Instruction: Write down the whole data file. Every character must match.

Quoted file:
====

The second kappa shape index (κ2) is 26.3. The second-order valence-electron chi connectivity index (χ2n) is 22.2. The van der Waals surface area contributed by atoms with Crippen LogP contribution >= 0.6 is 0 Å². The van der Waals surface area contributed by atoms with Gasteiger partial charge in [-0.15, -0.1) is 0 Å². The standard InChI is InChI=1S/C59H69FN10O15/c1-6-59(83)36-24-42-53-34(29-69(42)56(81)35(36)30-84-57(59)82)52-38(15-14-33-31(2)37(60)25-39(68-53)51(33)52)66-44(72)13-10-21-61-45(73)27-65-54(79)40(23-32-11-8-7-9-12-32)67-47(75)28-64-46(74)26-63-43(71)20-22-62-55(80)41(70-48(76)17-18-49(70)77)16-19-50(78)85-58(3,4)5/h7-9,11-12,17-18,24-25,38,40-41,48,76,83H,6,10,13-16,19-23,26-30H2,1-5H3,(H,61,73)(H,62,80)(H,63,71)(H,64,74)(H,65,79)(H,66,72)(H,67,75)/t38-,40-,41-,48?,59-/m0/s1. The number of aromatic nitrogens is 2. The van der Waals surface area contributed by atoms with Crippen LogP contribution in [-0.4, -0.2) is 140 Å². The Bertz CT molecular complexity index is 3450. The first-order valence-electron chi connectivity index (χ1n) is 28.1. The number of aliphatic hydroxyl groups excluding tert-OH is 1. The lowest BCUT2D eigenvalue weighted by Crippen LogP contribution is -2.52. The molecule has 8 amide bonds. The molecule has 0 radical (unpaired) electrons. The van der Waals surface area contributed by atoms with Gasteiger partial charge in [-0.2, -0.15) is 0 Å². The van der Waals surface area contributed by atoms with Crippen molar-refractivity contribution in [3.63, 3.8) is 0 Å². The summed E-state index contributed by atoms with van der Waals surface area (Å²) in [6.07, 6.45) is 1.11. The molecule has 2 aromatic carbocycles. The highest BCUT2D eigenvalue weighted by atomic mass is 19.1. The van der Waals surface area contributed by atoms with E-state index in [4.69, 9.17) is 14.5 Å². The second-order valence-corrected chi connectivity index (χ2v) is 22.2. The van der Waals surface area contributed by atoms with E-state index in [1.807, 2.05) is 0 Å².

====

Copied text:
The second kappa shape index (κ2) is 26.3. The second-order valence-electron chi connectivity index (χ2n) is 22.2. The van der Waals surface area contributed by atoms with Crippen LogP contribution >= 0.6 is 0 Å². The van der Waals surface area contributed by atoms with Gasteiger partial charge in [-0.15, -0.1) is 0 Å². The standard InChI is InChI=1S/C59H69FN10O15/c1-6-59(83)36-24-42-53-34(29-69(42)56(81)35(36)30-84-57(59)82)52-38(15-14-33-31(2)37(60)25-39(68-53)51(33)52)66-44(72)13-10-21-61-45(73)27-65-54(79)40(23-32-11-8-7-9-12-32)67-47(75)28-64-46(74)26-63-43(71)20-22-62-55(80)41(70-48(76)17-18-49(70)77)16-19-50(78)85-58(3,4)5/h7-9,11-12,17-18,24-25,38,40-41,48,76,83H,6,10,13-16,19-23,26-30H2,1-5H3,(H,61,73)(H,62,80)(H,63,71)(H,64,74)(H,65,79)(H,66,72)(H,67,75)/t38-,40-,41-,48?,59-/m0/s1. The number of aromatic nitrogens is 2. The van der Waals surface area contributed by atoms with Crippen LogP contribution in [-0.4, -0.2) is 140 Å². The Bertz CT molecular complexity index is 3450. The first-order valence-electron chi connectivity index (χ1n) is 28.1. The number of aliphatic hydroxyl groups excluding tert-OH is 1. The lowest BCUT2D eigenvalue weighted by Crippen LogP contribution is -2.52. The molecule has 8 amide bonds. The molecule has 0 radical (unpaired) electrons. The van der Waals surface area contributed by atoms with Gasteiger partial charge in [-0.2, -0.15) is 0 Å². The van der Waals surface area contributed by atoms with Crippen molar-refractivity contribution in [3.63, 3.8) is 0 Å². The summed E-state index contributed by atoms with van der Waals surface area (Å²) in [6.07, 6.45) is 1.11. The molecule has 2 aromatic carbocycles. The highest BCUT2D eigenvalue weighted by atomic mass is 19.1. The van der Waals surface area contributed by atoms with E-state index in [4.69, 9.17) is 14.5 Å². The second-order valence-corrected chi connectivity index (χ2v) is 22.2. The van der Waals surface area contributed by atoms with E-state index in [1.807, 2.05) is 0 Å².